If Death Was A Picnic

Dr Laura King is Associate Professor in History at the University of Leeds, currently working on ‘Living with Dying: Everyday Cultures of Dying within Family Life in Britain, c.1900-50s’.

Here she explores the way that food can be used to stimulate conversations, and considers how working with non-academic partners can shape research in unexpected ways.

Russia 2018: Historical Reflections

The 2018 FIFA World Cup Final came to a thrilling conclusion when France defeated first-time finalists Croatia 4-2 in Moscow.  Here historians Tosh Warwick and Duncan Stone reflect on their experiences of the tournament and consider how history might remember Russia 2018.

Big Flame and the Kirkby Rent Strike

Kerrie McGiveron is a PhD candidate at the University of Liverpool. Her research focuses on new left activism, second wave feminism and specifically, the radical left wing group, Big Flame.

This post uses the example of the Kirkby Rent Strike to consider the relationship between community history and radical history. It draws on work presented as a research poster at our 2018 annual conference at Keele University.

Learning from Wartime Recycling

Dr Henry Irving, as well as being the new SHS Communications Officer, is a senior lecturer in public history at Leeds Beckett University and a member of the Institute of English Studies project, ‘A communication history of the Ministry of Information, 1939-46’.

In his contribution to the Community Exchange, which was written before he was invited to become editor, he discussed the research on the social history of recycling during the Second World War that he presented at the recent Social History Society conference and asks: Can social history help to overcome modern environmental challenges?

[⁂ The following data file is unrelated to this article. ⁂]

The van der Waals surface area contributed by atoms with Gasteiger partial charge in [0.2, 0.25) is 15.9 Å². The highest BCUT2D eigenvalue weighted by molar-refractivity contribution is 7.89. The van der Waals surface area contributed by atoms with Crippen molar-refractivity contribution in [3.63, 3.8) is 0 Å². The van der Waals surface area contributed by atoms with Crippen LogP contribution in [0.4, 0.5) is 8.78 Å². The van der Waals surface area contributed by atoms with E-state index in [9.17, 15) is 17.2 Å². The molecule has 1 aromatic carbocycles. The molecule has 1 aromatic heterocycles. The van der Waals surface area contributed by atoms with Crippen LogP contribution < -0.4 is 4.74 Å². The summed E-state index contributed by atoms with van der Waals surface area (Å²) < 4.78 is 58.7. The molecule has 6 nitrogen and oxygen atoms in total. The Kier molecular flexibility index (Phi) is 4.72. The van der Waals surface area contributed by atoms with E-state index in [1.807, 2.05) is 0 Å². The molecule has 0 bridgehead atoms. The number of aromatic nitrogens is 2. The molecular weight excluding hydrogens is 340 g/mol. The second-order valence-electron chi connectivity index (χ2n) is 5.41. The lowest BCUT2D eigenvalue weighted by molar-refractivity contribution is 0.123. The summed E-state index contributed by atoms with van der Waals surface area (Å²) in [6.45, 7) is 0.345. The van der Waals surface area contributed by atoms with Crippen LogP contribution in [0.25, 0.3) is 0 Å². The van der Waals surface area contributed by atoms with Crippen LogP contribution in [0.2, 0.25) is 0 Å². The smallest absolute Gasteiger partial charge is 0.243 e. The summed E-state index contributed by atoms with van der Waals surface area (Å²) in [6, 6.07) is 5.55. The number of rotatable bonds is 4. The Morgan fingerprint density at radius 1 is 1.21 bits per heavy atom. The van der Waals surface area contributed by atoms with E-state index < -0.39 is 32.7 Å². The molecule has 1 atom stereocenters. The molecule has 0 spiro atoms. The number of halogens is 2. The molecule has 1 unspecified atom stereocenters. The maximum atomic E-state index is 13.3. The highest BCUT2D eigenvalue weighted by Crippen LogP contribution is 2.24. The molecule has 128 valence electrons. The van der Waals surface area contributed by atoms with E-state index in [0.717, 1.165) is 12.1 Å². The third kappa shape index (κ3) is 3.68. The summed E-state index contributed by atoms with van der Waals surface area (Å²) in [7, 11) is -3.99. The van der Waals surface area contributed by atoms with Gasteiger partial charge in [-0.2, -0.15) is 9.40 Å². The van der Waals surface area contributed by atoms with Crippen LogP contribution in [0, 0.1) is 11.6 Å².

Being Human and Making History…

Dr Freya Cox Jensen is Senior Lecturer in History at the University of Exeter and author of ‘Reading the Roman Republic in Early Modern England’ (Brill, 2012).

In her contribution to the Community Exchange, Dr Cox Jensen writes of a night of ballads, ‘true stories’ and making history at the Being Human festival of the humanities.

Prisoners, Medical Care and Entitlement to Health in England and Ireland, 1850-2000

Prisoners suffer significant health inequalities and a much higher burden of chronic illness, mental illness, infectious disease and substance misuse than the general population. Yet we lack an adequate historical perspective on these issues that might highlight continuities and ruptures in both prisoner health and prison health systems.  Funded by the Wellcome Trust, Prisoners, Medical … Continued